Greater choice of location and better specified offices are ahead for flexible office occupiers according to a report by Colliers.
Flexpansion 2021, which analysed 36 EMEA markets, found that flexible workspace operators are expanding because many organisations are permanently adopting an agile working policy with some moving away from the traditional office model altogether.
The report said that there are 43 new operators in EMEA market and while the larger examples dominate, there has been a rebalancing because of the entrance of new operators and rationalisation of space.
“As occupier demand for flexible workspace continues to grow, more operators are battling for market share, and are adapting their offering with enhanced concepts and higher quality products – which will facilitate more choice and flexibility for occupiers,” said Tom Sleigh, Colliers’ head of flexible workplace consulting, EMEA occupier services, Colliers.
“The development of more products will, in turn, likely deliver better facilities as flexible workspace providers differentiate their facilities to draw in occupiers.”
There has also been substantial growth in concepts driven by landlords.
“Across the region, 33 new sites totalling 90,098 sq m have been opened since 2020, with 19 openings last year,” Sleigh said.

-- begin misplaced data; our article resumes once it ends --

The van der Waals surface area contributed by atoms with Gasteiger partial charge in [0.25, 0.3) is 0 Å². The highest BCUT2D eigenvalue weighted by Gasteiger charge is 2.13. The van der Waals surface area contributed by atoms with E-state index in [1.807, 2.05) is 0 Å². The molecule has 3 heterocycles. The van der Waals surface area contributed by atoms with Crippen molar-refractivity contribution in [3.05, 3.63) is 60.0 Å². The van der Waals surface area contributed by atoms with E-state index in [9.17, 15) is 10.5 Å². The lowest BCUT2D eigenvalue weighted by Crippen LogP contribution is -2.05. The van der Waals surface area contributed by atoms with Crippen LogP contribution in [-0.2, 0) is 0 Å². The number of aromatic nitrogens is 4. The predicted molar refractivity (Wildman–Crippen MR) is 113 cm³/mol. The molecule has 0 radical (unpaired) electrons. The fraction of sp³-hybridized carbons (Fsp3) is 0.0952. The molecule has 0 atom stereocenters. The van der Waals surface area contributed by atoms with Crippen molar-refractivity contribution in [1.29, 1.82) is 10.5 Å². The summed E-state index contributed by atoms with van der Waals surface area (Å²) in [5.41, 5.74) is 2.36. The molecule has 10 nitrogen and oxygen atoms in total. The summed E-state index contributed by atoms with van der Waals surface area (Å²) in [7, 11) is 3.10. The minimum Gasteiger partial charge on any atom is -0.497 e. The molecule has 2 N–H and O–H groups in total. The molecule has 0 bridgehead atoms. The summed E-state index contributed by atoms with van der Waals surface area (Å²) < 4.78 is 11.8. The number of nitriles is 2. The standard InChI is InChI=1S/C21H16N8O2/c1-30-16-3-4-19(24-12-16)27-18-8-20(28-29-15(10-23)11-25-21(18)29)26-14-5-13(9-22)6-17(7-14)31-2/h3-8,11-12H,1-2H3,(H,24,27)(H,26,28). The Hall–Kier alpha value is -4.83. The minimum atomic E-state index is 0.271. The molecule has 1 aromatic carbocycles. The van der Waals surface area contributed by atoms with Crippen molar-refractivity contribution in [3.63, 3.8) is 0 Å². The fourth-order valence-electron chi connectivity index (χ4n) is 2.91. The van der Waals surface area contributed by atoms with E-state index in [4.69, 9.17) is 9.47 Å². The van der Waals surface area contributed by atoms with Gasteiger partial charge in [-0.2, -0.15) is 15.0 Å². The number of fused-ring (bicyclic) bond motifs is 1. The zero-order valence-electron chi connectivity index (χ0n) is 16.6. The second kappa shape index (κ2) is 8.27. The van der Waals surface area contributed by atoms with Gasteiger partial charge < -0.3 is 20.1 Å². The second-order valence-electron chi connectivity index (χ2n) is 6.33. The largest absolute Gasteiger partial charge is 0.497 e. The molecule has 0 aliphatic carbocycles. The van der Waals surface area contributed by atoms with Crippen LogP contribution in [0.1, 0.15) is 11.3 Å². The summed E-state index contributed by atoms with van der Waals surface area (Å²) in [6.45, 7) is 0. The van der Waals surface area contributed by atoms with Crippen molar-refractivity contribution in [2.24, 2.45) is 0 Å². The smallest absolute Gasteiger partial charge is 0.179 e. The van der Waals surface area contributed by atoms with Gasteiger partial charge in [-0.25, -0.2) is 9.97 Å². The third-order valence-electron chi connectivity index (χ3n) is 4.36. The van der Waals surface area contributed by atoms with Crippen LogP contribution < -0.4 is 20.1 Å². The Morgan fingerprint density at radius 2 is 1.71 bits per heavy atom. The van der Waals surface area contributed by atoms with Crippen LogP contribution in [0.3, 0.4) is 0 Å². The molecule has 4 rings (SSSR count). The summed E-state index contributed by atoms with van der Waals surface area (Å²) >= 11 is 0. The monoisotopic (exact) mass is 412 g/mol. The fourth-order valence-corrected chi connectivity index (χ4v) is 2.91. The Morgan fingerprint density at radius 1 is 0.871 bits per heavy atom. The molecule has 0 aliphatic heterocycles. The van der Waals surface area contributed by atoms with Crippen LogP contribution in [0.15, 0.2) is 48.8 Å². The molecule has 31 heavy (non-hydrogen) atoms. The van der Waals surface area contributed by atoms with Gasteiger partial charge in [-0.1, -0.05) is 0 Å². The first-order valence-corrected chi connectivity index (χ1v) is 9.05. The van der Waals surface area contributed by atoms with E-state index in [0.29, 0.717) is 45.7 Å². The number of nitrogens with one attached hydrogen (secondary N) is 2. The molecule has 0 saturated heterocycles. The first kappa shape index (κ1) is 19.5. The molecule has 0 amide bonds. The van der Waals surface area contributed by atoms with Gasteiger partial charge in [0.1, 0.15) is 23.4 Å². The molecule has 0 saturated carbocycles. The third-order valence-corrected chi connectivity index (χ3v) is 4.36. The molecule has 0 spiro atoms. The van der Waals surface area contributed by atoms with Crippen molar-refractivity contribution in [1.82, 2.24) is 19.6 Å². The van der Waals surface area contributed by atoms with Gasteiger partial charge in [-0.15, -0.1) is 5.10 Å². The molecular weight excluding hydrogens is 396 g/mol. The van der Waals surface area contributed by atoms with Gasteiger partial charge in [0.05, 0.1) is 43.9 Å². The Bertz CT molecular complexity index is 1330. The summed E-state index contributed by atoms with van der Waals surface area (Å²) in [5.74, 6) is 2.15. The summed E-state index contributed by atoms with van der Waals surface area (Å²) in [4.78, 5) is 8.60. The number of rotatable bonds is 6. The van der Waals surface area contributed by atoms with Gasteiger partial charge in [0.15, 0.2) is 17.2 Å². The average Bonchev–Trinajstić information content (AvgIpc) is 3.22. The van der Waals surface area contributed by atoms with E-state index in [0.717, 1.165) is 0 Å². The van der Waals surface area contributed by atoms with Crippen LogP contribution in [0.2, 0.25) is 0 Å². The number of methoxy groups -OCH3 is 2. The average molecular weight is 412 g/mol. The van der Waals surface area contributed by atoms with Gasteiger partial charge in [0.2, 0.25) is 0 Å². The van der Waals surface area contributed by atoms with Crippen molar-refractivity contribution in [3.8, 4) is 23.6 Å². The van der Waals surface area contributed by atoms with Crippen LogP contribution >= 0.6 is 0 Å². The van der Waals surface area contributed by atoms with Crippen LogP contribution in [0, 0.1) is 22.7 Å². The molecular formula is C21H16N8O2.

“This is partially in response to the pandemic as landlords realised they need to adapt their office offering.”
Growing requirement for decentralised space
The report points out that demand from flexible workspace operators to acquire space in central business districts (CBDs) remains strong, but as workforces become more widely distributed as the ‘work from anywhere’ approach adopted by organisations, the demand for decentralised flex-space has grown.
A combined 256,000 sq m opened across inner and outer city locations, narrowly surpassing the 252,000 sq m opened in CBD locations.
By market, the greatest decentralisation of flexible office space occurred in Barcelona, Cologne, Warsaw and Munich last year. In contrast London, Amsterdam and Copenhagen further centralised their space offer.
“I’d predict further growth outside of CBDs in the coming years, as operators respond to occupier demand,” said Sleigh. “Inner and outer city locations have a combined 58% share of pipeline commitments.”
He added that it is not just in the location of space where decentralisation will be seen.
“A redistribution of player power is underway with the pipeline space allocated to the IWG/WeWork duo dropping to 16.2% by the end of last year versus the 66% pipeline share they held in H1 2019. ”